The SteelDrivers Share Thoughts On Thriving As Version 3.0, ‘Bad For You’

Nashville’s hard-edged quintet, The SteelDrivers, released their fifth studio album (here is our review of it). After an era of transition and multiple setbacks, The SteelDrivers have come back swinging with ‘Bad For You.’  

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Since ‘The Muscle Shoals Recordings’ in 2015, much has changed with the dynamic of the band. The record debuts their third lead singer in ten years. After being discovered by the group on YouTube, Kentucky-native, Kelvin Damrell, stepped in as lead singer in 2018. The only knowledge of Bluegrass he possessed at the time was front porch pickin’ he heard at his grandparents’ house.  

Behind The SteelDrivers 3.0 is twenty-five-year-old lead vocalist, Kelvin Damrell, bassist Mike Fleming, mandolin player Brent Truitt, fiddle player Tammy Rogers, and banjo player Richard Bailey.

 Written entirely by the group’s lone female, Tammy Rogers, ‘Bad For You’ introduces new storylines and slants that impart a different feel than previous records. However, Rogers’ intentionality in maintaining the niche edge of the band resulted in an album steeped SteelDrivers tradition. The tracks push traditional genre boundaries and radiate the resilience of the group. As a founding member of the band, Rogers feels this record is her way of carrying on the tradition of The SteelDrivers. 

“It was certainly daunting to think about the history of the SteelDrivers, and how important our song catalog has become over the years,” Rogers admits. “I had some immense shoes to both fill and follow.” 

The first two albums were born of the work of founding members, Chris Stapleton and Mike Henderson. The next two albums following Stapleton and Henderson’s departure combined Gary Nichols’ Alabama influence with Tammy Rogers Nashville catalog. When Nichols decided to part with the band as this fifth record began to come together, Rogers stepped up to the plate.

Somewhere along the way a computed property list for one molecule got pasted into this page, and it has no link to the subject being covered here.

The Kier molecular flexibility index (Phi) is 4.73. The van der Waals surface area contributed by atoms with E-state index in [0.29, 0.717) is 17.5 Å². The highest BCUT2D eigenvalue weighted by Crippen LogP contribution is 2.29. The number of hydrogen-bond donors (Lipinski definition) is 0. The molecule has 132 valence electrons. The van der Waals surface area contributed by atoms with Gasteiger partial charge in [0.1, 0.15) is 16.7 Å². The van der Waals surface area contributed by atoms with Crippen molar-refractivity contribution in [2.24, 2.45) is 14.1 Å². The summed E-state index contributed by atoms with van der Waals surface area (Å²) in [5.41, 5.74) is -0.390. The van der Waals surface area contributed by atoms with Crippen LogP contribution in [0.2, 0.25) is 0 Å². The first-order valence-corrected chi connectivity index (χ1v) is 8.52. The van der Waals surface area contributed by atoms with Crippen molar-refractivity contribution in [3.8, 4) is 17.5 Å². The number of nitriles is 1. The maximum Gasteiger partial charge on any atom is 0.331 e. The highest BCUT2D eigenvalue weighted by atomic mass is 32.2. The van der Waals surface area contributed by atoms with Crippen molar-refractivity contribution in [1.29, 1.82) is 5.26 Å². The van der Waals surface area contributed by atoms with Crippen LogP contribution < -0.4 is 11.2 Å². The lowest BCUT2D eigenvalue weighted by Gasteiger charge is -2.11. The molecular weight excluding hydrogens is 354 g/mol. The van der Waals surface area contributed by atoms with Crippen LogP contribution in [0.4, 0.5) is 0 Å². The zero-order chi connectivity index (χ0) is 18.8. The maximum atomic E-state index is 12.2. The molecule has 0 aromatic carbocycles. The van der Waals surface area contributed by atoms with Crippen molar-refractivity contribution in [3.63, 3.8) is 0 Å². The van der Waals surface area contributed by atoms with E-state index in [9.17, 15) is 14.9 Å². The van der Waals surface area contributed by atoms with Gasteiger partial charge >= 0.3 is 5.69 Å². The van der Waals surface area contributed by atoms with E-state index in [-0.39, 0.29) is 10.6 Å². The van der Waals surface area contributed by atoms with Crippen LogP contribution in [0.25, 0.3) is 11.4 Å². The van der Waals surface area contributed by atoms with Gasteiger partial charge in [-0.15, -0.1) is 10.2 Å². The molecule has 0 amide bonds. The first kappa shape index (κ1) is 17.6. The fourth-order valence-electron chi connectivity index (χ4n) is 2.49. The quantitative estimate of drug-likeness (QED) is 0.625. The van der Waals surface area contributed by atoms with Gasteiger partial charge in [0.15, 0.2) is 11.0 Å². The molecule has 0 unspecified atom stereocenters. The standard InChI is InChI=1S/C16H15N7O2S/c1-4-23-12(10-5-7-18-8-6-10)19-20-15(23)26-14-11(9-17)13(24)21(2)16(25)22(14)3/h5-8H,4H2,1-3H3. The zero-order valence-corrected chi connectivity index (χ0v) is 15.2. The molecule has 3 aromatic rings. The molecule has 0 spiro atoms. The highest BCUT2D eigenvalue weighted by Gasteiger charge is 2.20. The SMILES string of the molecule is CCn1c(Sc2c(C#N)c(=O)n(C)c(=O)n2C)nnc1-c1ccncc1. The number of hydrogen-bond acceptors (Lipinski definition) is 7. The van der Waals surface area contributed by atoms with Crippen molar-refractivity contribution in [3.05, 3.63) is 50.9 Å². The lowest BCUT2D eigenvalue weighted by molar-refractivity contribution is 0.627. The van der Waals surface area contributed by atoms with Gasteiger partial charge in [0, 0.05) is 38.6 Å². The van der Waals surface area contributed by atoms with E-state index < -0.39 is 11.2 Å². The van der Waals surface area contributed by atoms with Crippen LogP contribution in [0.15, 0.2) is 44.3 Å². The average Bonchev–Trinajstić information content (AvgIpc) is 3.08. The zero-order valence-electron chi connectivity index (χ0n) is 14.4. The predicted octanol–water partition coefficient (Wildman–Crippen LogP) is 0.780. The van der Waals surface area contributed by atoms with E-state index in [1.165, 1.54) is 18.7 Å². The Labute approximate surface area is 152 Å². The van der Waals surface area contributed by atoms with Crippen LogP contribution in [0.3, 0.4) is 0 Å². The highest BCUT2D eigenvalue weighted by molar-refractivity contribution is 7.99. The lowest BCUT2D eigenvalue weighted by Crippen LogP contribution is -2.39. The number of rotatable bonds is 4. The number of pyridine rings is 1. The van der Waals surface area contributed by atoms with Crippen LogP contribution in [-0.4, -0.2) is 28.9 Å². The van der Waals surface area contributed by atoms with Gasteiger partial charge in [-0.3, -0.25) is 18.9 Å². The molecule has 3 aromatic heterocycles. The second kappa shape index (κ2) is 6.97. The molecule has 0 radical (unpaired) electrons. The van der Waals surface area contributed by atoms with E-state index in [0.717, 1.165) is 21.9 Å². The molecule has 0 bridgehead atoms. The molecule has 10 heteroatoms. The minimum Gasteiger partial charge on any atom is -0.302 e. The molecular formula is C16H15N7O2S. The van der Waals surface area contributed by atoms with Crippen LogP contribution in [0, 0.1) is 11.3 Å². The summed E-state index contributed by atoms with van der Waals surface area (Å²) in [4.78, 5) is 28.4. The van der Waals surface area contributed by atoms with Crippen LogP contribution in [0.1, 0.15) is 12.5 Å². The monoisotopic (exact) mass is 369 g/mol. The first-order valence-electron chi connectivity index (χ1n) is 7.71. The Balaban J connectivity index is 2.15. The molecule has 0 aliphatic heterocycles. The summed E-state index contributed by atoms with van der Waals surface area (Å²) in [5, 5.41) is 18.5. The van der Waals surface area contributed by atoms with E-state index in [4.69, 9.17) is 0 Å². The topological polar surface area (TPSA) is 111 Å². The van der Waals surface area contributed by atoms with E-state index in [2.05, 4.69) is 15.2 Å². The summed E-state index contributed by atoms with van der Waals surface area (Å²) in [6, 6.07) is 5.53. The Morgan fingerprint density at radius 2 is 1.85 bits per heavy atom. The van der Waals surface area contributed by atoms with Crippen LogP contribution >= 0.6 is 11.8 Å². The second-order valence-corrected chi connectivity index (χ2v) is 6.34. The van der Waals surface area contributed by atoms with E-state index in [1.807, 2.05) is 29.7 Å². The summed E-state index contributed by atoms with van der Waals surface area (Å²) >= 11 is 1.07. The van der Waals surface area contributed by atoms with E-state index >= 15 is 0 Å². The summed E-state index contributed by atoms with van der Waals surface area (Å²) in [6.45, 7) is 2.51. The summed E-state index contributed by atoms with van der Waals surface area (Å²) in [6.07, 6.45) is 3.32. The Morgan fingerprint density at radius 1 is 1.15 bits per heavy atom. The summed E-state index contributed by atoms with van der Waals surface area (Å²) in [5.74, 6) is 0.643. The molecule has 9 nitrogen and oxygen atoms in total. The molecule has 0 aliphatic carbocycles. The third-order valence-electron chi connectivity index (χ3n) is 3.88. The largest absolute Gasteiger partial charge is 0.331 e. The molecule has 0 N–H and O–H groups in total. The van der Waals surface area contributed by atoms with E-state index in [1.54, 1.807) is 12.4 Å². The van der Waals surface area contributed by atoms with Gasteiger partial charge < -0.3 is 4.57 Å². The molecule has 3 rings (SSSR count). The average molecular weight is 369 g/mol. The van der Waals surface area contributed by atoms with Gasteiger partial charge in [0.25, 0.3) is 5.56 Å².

“Being in the band from the beginning, I knew the character so well and wanted to maintain that edge and persona,” Rogers shares. “With the help of my great co-writers, many of whom had a long-standing relationship with the band, I was able to keep our commitment to writing our own material.”

Rogers has a personal connection to each song she wrote for this record. 

Inspired by her teenage daughter’s first heartbreak, Rogers wrote: “When A Heart Breaks.” The soulful track is timeless breakup ballad she feels will always bring her daughter, and the listeners, back to sixteen. “12 O’ Clock Blues” brings to life her struggle with insomnia. Previously released single, “I Choose You,” was immediately adopted by fans, known as “SteelHeads.” Rogers shared they have already had many requests to use it as a wedding song. 

From a lyrical standpoint, Rogers is most proud to share “Falling Man.” The heart-wrenching story told from the perspective of a 9/11 volunteer and inspired by the photo from the Associated Press of a man jumping from the top floors of the World Trade Center. Devastation vibrates from the strings. The solemn sound sets the tone for the vocals. 

“I’ll never die, I’ll never land/ Keep me alive/ Call me what I am, a falling man,” Damrell sings. “Septembers will come, Septembers will go/I’ll still hear the voice of 3,000 souls.”

“Innocent Man” follows a wrongful conviction chronicled in John Grisham’s book of the same title. Grammy Award-winning songwriter John Paul White collaborated in the production and harmony of this encapsulating song. 

The buoyancy of single, “I Choose You” and the bounce of low-country anthem, “Glad I’m Gone,” contrast in a familiar way with Blues-drenched, “Forgive” and “The Bartender.” The Rock n’ Roll behind Damrell’s voice elevates a group that is beloved for blurring genre lines. 

‘Bad For You’ was Damrell’s opportunity to establish himself as a ‘Driver. Rather than just adapting to sing the iconic songs written previously by Stapleton or Henderson, he could put his unique spin on their sound.

Rogers expressed that she intentionally stepped back a bit to let him be more involved. Damrell rose to the occasion, weighing in on what the band ultimately selected to record. 

 “I’m so glad the guys in the band believed in me enough to support me through the writing process,” expressed Rogers. 

Listen to ‘Bad For You’ from The SteelDrivers here. The album is out everywhere today. 

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